Putter clones: How to spot a fake
Where are they made?
As with most other products, 90% of the putter clones available today are products of the Far East: Namely China, Vietnam and Thailand.
Because these counterfeiting capitals are also among the fastest
developing golfing markets, it's no coincidence that you'll find knock-off golf clubs being
made there in large numbers both for the local market and overseas.
Putters offer a wide-open window of opportunity for spin off enterprises to sponge from the successes of the top brands.
Some make replica putters which are very similar to the genuine article, but
have a different name stamped on the bottom. Even these are generally illegal because
they breach patents protecting the design of the putter.
Other companies go further and make fake or counterfeit putters which carry
the name of a genuine manufacturer but aren't made by the real company. Odyssey,
Ping, Scotty Cameron, Taylor Made and Yes are the most commonly forged putters. These are
also known as putter clones.
Is it illegal to buy one?
Buying a putter clone or replica putter is not technically illegal, whereas making
and selling most certainly one is. In the eyes of the law of most companies you
will be the victim of the crime of counterfeiting.
Coming into possession of a clone means you have bought a product that is
being sold as genuine without being so, but the crime is in making it and
selling it, not buying. Your putter may even have been verified by a so-called
official who has failed to spot the difference.
Nevertheless, it is universally known that copycat companies cannot achieve
the same quality as the real company whose putter you may think you've bought, so you'll almost inevitably end up with a
How do I know that I've bought a fake?
The simplest way to notice putter clones is to hold the suspected fake or
replica item alongside a putter which is confirmed to be the real deal, selling
at full price in a legitimate pro shop. Obviously this can be difficult to do,
so look very carefully at pictures online, especially if you're buying a used
club on ebay, for example.
Bare in mind that it will be hard to obtain a refund if you're buying a new
product off a
dubious website, and may simply be too costly to be worthwhile if the site is based
outside the country you live in.
Alternatively, you can simply be guided by the price tag. A heavily reduced,
brand-new, top-of-the-range putter is very likely to be too good to be true.
Do fake putters make a difference?
If you're an average handicap player, the difference in performance between a putter made
in a counterfeiting warehouse and the genuine article would probably be very
difficult to spot.
You can certainly make putts with a putter clone! A good stroke combined with a pure strike
are far more important for the results than the authenticity of the weapon of
Putter clones can sometimes be almost an exact copy of the original, but the
catch is the materials that are used.
Take the Odyssey 2-ball clone (the world's most cloned putter) as an example. Cloning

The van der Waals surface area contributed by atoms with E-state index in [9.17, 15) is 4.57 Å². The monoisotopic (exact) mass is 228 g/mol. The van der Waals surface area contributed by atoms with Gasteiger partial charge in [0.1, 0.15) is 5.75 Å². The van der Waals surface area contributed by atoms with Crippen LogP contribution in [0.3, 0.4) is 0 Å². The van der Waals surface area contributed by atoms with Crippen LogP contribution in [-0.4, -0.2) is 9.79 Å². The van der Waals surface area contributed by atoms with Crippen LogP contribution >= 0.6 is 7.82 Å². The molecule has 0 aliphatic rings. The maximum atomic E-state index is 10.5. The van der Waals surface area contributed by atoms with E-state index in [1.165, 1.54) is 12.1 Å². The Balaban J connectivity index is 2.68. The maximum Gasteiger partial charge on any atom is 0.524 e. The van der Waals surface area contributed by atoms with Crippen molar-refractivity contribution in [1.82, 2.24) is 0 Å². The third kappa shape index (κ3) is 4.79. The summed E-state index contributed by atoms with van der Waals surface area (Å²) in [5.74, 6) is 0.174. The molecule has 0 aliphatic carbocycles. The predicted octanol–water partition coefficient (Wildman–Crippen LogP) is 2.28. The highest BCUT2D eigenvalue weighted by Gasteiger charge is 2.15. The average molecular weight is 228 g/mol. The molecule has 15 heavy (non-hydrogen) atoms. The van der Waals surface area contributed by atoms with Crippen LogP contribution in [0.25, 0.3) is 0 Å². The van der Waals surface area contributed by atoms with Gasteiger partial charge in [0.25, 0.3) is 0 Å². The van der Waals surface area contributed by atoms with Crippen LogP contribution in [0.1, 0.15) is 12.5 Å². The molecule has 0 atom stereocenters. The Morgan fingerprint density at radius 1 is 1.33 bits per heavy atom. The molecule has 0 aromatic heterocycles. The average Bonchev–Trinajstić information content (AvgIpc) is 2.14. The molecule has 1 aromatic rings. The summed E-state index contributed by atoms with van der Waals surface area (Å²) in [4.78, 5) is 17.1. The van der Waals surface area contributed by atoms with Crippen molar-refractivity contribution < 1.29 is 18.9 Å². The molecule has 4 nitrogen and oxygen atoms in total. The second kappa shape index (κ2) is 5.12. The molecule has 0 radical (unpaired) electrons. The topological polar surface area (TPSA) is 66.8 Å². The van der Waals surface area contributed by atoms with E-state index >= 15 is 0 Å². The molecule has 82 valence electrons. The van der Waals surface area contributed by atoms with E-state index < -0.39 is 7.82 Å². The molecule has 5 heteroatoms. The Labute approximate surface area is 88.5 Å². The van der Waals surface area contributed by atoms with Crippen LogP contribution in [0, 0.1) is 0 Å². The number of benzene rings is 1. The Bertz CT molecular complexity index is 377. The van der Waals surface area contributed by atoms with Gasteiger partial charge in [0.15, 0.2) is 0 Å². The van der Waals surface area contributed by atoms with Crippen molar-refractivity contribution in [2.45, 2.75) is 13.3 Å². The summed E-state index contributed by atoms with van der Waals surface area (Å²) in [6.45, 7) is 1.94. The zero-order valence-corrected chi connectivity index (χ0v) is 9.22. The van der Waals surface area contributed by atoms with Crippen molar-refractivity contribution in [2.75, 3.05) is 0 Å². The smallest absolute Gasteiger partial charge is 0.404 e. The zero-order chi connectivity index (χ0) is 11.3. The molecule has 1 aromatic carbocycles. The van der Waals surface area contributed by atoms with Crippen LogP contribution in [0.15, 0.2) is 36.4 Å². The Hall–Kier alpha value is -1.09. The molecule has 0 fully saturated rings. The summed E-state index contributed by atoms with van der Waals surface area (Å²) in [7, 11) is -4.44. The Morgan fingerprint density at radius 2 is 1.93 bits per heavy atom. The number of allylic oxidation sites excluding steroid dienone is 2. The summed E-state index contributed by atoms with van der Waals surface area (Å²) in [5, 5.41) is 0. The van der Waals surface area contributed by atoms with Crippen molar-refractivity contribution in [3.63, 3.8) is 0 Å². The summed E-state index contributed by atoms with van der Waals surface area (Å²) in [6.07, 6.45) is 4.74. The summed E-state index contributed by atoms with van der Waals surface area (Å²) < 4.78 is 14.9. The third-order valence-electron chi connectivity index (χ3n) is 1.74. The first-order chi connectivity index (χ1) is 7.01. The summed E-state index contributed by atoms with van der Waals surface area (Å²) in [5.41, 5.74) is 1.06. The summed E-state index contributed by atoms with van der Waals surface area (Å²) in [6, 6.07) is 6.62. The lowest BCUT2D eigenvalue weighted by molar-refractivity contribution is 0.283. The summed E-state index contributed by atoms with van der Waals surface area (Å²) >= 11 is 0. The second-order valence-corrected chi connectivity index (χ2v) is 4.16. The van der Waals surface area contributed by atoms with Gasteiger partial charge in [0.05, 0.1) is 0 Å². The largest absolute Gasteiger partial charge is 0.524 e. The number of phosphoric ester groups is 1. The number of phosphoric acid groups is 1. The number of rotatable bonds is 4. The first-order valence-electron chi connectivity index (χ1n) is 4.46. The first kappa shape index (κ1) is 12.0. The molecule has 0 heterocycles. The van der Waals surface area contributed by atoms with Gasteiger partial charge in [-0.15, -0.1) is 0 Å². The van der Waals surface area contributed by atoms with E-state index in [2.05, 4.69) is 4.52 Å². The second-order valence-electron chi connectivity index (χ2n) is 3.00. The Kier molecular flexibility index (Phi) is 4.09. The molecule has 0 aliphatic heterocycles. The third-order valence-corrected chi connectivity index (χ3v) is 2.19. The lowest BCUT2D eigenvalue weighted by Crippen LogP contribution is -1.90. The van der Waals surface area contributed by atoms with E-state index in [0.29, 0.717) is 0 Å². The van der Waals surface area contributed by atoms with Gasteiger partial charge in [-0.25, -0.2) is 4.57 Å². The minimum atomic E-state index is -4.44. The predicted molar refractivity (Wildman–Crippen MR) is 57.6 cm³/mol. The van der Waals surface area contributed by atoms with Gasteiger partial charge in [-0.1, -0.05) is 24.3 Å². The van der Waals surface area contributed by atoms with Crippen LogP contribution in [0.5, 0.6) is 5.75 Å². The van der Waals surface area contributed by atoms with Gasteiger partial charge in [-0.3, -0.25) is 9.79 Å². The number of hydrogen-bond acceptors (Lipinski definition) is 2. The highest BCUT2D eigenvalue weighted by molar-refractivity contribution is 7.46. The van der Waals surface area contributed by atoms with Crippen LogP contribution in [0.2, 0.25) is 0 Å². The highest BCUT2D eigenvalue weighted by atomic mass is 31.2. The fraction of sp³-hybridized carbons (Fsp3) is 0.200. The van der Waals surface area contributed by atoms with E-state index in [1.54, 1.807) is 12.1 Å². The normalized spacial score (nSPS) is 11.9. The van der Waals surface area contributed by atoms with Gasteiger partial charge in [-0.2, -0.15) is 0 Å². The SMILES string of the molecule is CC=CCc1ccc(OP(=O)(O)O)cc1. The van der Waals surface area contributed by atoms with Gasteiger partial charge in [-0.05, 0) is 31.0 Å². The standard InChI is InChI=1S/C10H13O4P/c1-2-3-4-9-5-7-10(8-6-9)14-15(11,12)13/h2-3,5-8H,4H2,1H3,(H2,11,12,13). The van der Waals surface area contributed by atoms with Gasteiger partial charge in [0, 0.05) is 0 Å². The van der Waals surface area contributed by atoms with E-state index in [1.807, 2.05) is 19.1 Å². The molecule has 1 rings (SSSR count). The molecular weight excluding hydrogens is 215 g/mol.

companies have caught onto the popularity of the two ball design and have produced not just fake 2
Ball putters, but also an array of spin-off copies some with three balls and
others with smaller disc-like aiming guides.
The clones and most of the replicas breach the patent Odyssey have for their design, even if the bottom of the
putter is stamped with a different name.
"Big deal", you may think, but if you look more closely you'll find a hitch
that only true connoisseurs would pick up on. The soft "White Hot" or "Ice Hot"
inserts used on this range of putters are a major part of the putter's appeal and
they cannot easily be replicated.
What you get in an Odyssey clone is a cheap plastic substitute insert that changes the strike off the face,
and undermines the feel and success of the putter.
Therefore, if you're considering buying an insert putter in particular, you
should steer clear of anything but the genuine item if you want the fabulous
feel that the original insert materials give you.
Cast or milled putters, on the other hand, are much easier to clone and most of us
would be hard pressed to tell the difference between these putter clones and the
genuine article, even though the technology used to
produce the putter clones will not be anywhere near the same standard.
You'll also see plenty of situations where genuine putter manufacturers are producing
copies and adaptations of older putter designs, such as the once revolutionary Ping Anser style.
This is not illegal, however, as the 20 year patent term on the Anser heel and
toe weighted design has now long elapsed.
Where am I most likely to find one?
With up to 2 million counterfeit golf clubs made every year, it is easy enough to pick one up,
either intentionally or by accident. Remember, though, that the bulk of them are produced
in China, Thailand and Vietnam, so the place you're likely to find them if you
live elsewhere is online.
Pro shops and big name golf retailers usually only allow genuine
manufacturers' products onto their shelves.
You'll mainly find putter clones being sold anywhere that the option to 'try before you buy' is
not available to you. This is because inconsistency in performance and durability
of these clubs would probably put you off.
Another tell-tale sign of an outlet - either online or not - selling putter clones
is the lack of a guarantee which means you have no chance of sending
it back to the retailer
if you're not satisfied.
Here are a few websites that provide advice on counterfeit golf equipment:
For information specifically about Odyssey Putter Clones, click here.
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